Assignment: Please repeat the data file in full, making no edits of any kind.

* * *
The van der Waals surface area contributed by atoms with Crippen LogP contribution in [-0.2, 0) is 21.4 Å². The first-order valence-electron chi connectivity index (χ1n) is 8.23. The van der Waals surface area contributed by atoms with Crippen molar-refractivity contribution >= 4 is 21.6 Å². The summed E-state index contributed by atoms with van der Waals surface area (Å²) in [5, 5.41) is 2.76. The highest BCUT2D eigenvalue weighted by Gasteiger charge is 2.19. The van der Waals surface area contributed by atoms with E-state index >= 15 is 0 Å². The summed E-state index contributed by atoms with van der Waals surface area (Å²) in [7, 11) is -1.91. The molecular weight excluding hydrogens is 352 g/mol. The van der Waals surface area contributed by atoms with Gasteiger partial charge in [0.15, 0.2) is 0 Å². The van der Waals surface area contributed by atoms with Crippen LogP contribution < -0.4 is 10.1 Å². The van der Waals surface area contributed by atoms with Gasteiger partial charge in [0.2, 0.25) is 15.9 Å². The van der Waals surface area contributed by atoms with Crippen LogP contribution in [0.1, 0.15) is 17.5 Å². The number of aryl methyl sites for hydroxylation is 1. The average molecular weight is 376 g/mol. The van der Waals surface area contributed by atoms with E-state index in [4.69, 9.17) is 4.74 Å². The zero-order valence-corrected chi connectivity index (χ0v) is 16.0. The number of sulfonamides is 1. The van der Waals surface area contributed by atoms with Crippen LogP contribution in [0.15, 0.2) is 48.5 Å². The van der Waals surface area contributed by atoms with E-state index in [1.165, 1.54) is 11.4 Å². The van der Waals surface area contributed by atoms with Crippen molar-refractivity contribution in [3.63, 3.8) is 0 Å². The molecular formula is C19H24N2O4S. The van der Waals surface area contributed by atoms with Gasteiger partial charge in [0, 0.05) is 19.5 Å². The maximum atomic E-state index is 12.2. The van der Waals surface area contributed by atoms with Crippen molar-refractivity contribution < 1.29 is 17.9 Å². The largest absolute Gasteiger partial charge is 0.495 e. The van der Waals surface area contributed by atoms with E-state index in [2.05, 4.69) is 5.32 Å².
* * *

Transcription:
The van der Waals surface area contributed by atoms with Crippen LogP contribution in [-0.2, 0) is 21.4 Å². The first-order valence-electron chi connectivity index (χ1n) is 8.23. The van der Waals surface area contributed by atoms with Crippen molar-refractivity contribution >= 4 is 21.6 Å². The summed E-state index contributed by atoms with van der Waals surface area (Å²) in [5, 5.41) is 2.76. The highest BCUT2D eigenvalue weighted by Gasteiger charge is 2.19. The van der Waals surface area contributed by atoms with E-state index >= 15 is 0 Å². The summed E-state index contributed by atoms with van der Waals surface area (Å²) in [7, 11) is -1.91. The molecular weight excluding hydrogens is 352 g/mol. The van der Waals surface area contributed by atoms with Gasteiger partial charge in [0.15, 0.2) is 0 Å². The van der Waals surface area contributed by atoms with Crippen LogP contribution < -0.4 is 10.1 Å². The van der Waals surface area contributed by atoms with Gasteiger partial charge in [0.2, 0.25) is 15.9 Å². The van der Waals surface area contributed by atoms with Crippen LogP contribution in [0.1, 0.15) is 17.5 Å². The number of aryl methyl sites for hydroxylation is 1. The average molecular weight is 376 g/mol. The van der Waals surface area contributed by atoms with E-state index in [4.69, 9.17) is 4.74 Å². The zero-order valence-corrected chi connectivity index (χ0v) is 16.0. The number of sulfonamides is 1. The van der Waals surface area contributed by atoms with Crippen LogP contribution in [0.15, 0.2) is 48.5 Å². The van der Waals surface area contributed by atoms with E-state index in [1.165, 1.54) is 11.4 Å². The van der Waals surface area contributed by atoms with Crippen molar-refractivity contribution in [3.63, 3.8) is 0 Å². The molecular formula is C19H24N2O4S. The van der Waals surface area contributed by atoms with Gasteiger partial charge in [0, 0.05) is 19.5 Å². The maximum atomic E-state index is 12.2. The van der Waals surface area contributed by atoms with Crippen molar-refractivity contribution < 1.29 is 17.9 Å². The largest absolute Gasteiger partial charge is 0.495 e. The van der Waals surface area contributed by atoms with E-state index in [2.05, 4.69) is 5.32 Å².